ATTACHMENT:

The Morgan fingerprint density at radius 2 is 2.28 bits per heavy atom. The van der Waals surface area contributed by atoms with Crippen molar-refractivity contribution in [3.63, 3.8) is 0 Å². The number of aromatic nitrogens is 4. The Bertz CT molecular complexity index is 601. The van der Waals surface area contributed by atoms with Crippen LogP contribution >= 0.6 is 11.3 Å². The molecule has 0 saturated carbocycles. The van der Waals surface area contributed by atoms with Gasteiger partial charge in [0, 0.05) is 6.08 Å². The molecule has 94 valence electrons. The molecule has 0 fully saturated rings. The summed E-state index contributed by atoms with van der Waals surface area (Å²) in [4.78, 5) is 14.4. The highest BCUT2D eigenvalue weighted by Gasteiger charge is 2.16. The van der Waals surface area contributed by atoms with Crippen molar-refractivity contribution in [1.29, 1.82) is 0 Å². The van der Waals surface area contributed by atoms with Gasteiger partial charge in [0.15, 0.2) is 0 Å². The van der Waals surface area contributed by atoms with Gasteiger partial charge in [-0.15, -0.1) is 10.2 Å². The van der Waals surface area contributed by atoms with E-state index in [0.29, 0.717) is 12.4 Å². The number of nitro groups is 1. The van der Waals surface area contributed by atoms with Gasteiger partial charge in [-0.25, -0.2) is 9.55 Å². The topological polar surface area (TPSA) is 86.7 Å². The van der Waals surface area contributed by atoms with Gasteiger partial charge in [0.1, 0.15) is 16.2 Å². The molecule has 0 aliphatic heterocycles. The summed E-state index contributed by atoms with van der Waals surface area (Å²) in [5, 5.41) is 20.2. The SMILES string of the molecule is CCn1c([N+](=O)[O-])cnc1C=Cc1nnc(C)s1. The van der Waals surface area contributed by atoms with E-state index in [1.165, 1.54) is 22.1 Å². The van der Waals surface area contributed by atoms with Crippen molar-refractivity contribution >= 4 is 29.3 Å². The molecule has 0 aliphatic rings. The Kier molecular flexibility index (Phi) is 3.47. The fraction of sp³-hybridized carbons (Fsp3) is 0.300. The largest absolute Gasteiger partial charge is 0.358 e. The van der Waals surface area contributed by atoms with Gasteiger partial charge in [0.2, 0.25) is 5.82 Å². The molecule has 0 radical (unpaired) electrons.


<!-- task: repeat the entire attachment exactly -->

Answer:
The Morgan fingerprint density at radius 2 is 2.28 bits per heavy atom. The van der Waals surface area contributed by atoms with Crippen molar-refractivity contribution in [3.63, 3.8) is 0 Å². The number of aromatic nitrogens is 4. The Bertz CT molecular complexity index is 601. The van der Waals surface area contributed by atoms with Crippen LogP contribution >= 0.6 is 11.3 Å². The molecule has 0 saturated carbocycles. The van der Waals surface area contributed by atoms with Gasteiger partial charge in [0, 0.05) is 6.08 Å². The molecule has 94 valence electrons. The molecule has 0 fully saturated rings. The summed E-state index contributed by atoms with van der Waals surface area (Å²) in [4.78, 5) is 14.4. The highest BCUT2D eigenvalue weighted by Gasteiger charge is 2.16. The van der Waals surface area contributed by atoms with Crippen molar-refractivity contribution in [1.29, 1.82) is 0 Å². The van der Waals surface area contributed by atoms with Gasteiger partial charge in [0.15, 0.2) is 0 Å². The van der Waals surface area contributed by atoms with Gasteiger partial charge in [-0.15, -0.1) is 10.2 Å². The van der Waals surface area contributed by atoms with E-state index in [0.29, 0.717) is 12.4 Å². The number of nitro groups is 1. The van der Waals surface area contributed by atoms with Gasteiger partial charge in [-0.25, -0.2) is 9.55 Å². The topological polar surface area (TPSA) is 86.7 Å². The van der Waals surface area contributed by atoms with Gasteiger partial charge in [0.1, 0.15) is 16.2 Å². The molecule has 0 aliphatic heterocycles. The summed E-state index contributed by atoms with van der Waals surface area (Å²) in [5, 5.41) is 20.2. The SMILES string of the molecule is CCn1c([N+](=O)[O-])cnc1C=Cc1nnc(C)s1. The van der Waals surface area contributed by atoms with E-state index in [1.165, 1.54) is 22.1 Å². The van der Waals surface area contributed by atoms with Crippen molar-refractivity contribution >= 4 is 29.3 Å². The molecule has 0 aliphatic rings. The Kier molecular flexibility index (Phi) is 3.47. The fraction of sp³-hybridized carbons (Fsp3) is 0.300. The largest absolute Gasteiger partial charge is 0.358 e. The van der Waals surface area contributed by atoms with Gasteiger partial charge in [0.2, 0.25) is 5.82 Å². The molecule has 0 radical (unpaired) electrons.